We calculated the impact on retirement savings of taking three years off work. We found that even with savings preserved, not contributing monthly for just three years reduces retirement savings by R467 578.
|Saving contribution starting at age 25 (increased by 5% each year)||Breaks from saving||Amount saved after 30 years (aged 55)|
|R1 000||0||R2 394 622|
|R1 000||Two – one year at age 30 and two years at age 34||R1 927 578|
Assumptions: 8% investment return, 5% increase not applied in break years, lump sum already saved invested at 8% in break years.
6. Women pay more incidental expenses, such as school and shopping expenses
We don’t have an exact number on this, but anecdotally, many women end up paying for the after-school snack, the uniform or sports equipment, the birthday present for the friend’s party, often because they are more available. Net effect? Women have less to save and find it difficult to increase their retirement savings contributions.
Can you reverse the trend?
Yes – if you can find ways to increase savings to the retirement pot, and make sure that unless it is absolutely essential, contributions are made every month of every year.
- Share with your clients how important it is that women save as much as they can for retirement.
- Ask if you can assist with their budget and reprioritise some funds for retirement savings.
- If clients do take an extended break for childcare, advise them to ask about and consider work from home options or part-time work so they still earn an income.
- Encourage clients to find ways to earn a second income and save a high percentage of this income for retirement.
- Make sure salary packages are optimised and women pay as much as possible into pension funds. It may be possible to increase contributions without affecting take-home pay too much (especially if all the tax benefits are used).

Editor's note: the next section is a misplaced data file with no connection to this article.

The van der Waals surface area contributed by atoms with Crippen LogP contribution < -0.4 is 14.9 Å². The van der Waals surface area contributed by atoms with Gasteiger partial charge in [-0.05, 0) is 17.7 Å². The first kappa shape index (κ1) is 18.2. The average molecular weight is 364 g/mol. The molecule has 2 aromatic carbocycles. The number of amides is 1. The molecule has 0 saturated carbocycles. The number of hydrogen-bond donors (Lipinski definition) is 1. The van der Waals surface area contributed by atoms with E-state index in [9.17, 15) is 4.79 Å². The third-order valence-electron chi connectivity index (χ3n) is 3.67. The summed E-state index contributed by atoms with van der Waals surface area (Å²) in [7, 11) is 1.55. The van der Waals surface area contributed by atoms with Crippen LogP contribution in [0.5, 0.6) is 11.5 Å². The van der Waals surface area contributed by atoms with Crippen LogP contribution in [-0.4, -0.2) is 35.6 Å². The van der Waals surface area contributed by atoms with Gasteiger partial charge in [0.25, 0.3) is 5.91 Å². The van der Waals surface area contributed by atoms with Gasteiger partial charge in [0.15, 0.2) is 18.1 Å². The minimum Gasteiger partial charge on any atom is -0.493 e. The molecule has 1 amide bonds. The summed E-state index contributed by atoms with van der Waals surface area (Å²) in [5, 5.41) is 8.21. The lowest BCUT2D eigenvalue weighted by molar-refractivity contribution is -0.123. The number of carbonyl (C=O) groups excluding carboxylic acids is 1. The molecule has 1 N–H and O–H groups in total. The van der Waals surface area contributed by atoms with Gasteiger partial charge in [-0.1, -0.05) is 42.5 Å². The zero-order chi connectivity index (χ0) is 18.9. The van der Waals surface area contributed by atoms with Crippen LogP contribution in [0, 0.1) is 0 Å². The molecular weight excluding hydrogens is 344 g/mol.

- Encourage women who do not have mandatory pension fund membership at work, or who are self-employed, to save for retirement, preferably in a tax efficient option such as a retirement annuity.
- Consider increasing contributions annually by a slightly higher amount – in our above example, if contributions are increased at 6% each year instead of 5%, the amount saved increases to R2 137 161, an extra R209 583 for retirement.
- Make sure the investments earn a decent return and aren’t too conservative. Thirty years is a long time to save. In the early years of saving in particular, asset allocation can be weighted towards investments that have a higher risk-return profile. Putting everything in a money market or cash-type investment won’t achieve the higher returns needed!
- Encourage women to track all their expenses so they know exactly how much they spend on child and home care compared to their partner, and if they need to ask partners for a larger contribution – in cash and kind – encourage them to do so.
Women need to pay themselves first
We want a good or better life for our children. This very rarely includes having to rely on them in retirement. Women need to pay themselves first and save as much as they can for retirement. This not only boosts their financial independence and generational wealth, but also gives children more financial stability and funds to help them build their own generational wealth.